The Umpire’s decision at a Regatta

The reagtta season is going to start soon. Rowers and Umpires get prepared for the upcoming event. Easy for the Athletes. But how is it for the Umpairs? What about when we face an Umpire’s decision? Never an easy job but you know it’s been a great race when you are unaware of the umpire following behind and keeping an eye on proceedings.

Have a look at this: A few times during this regatta there were potential conflict-inducing incidents and each time an umpire had to make a decision.

Have a look at the videos and let us know what you think.

Was the Umpire’s decision correct?

Social media has provided us with some insight from the crowd.  What do you think?

Or take a look here: 4 time Olympic gold medalist and Henley umpire Sir Matthew Pinsent speaks exclusively to Laura Winter at the 2015 Henley Royal Regatta about the challenges of umpiring. Very interestig to follow. Also interesting how he views the umpaire’s decision.  It gives us a good insight of his work

 

 

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One thought on “The Umpire’s decision at a Regatta

  1. Colin Barratt says:

    All three decisions were correct.
    1) NZ W4x catch a crab and break a scull. Since it was outside the first 100m of the race, the crew has to live with any mechanical breakages. They caught the crab and therefore the damage was self inflicted, there were no external forces or collision so there is no recourse to stop the race and order a re-row. Heart breaking for the crew, but that’s the rules of racing.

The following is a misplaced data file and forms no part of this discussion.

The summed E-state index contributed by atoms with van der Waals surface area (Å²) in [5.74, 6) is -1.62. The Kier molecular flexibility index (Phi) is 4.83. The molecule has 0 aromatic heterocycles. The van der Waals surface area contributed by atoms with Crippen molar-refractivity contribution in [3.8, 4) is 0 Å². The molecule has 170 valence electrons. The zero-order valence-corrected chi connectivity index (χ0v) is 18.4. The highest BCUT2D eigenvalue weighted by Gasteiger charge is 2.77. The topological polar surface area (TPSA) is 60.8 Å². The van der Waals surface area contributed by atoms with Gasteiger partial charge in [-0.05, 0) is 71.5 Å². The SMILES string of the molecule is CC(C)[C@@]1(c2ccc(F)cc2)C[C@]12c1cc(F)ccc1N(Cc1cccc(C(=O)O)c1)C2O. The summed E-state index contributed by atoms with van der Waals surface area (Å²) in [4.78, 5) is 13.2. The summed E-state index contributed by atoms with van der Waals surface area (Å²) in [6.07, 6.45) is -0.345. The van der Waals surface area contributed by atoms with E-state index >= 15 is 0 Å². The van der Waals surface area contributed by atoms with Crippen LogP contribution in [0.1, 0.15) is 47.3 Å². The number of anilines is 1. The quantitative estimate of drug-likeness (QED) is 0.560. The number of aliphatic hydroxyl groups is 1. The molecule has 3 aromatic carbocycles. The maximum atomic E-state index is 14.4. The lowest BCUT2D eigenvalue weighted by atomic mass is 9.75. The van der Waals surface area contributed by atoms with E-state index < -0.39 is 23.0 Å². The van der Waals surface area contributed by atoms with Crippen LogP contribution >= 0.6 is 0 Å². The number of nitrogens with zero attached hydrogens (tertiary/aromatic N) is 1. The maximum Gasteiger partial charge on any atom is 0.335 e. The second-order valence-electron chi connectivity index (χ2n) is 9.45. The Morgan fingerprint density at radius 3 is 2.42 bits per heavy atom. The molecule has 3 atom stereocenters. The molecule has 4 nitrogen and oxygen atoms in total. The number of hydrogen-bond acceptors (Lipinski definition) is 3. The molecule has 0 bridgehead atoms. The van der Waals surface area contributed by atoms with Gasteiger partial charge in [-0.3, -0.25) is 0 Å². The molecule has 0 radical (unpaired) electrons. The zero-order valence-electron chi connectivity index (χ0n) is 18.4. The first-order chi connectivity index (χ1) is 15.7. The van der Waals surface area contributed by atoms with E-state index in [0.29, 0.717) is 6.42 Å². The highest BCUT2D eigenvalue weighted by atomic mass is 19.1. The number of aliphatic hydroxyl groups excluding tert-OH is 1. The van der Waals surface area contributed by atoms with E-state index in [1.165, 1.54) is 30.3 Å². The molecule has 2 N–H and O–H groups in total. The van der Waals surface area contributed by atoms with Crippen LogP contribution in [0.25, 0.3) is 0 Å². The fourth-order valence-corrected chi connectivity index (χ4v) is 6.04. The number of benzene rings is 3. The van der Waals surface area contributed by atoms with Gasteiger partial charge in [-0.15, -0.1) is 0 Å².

2) GB M2- move towards an opponent’s lane and their bow side blade is in that lane. The crew in that lane, NZ, were well clear, so as long as no contact was made between the GB blade and that crew, no action needs to be taken. If they had been in front and washing the crew in that lane, then the umpire needed to warn them, but this was not the case. If they had caught NZ and touched them, then the umpire would have disqualified GB. If the umpire had warned them in that position and they had gone on to win, it could be construed that the umpire had assisted them by steering them over the course!
    3) GB LM2x broke a seat within the first 100m, stopped and the race was re-started. My understanding was that a wheel came loose on the spindle and the seat was jamming on the slide. Zac Purchase had to prove that there was damage to the seat to the FISA umpire responsible. In this case he was an international umpire and not a British one, so there should have been no compassion on his behalf. He was satisfied that there was mechanical damage and that it happened within the first 100m, so he ordered a re-start which included GB. To the man on twitter, if this had been a domestic regatta in GB, there would not have been a re-start since there is no 100m rule in the British Rules of Racing!

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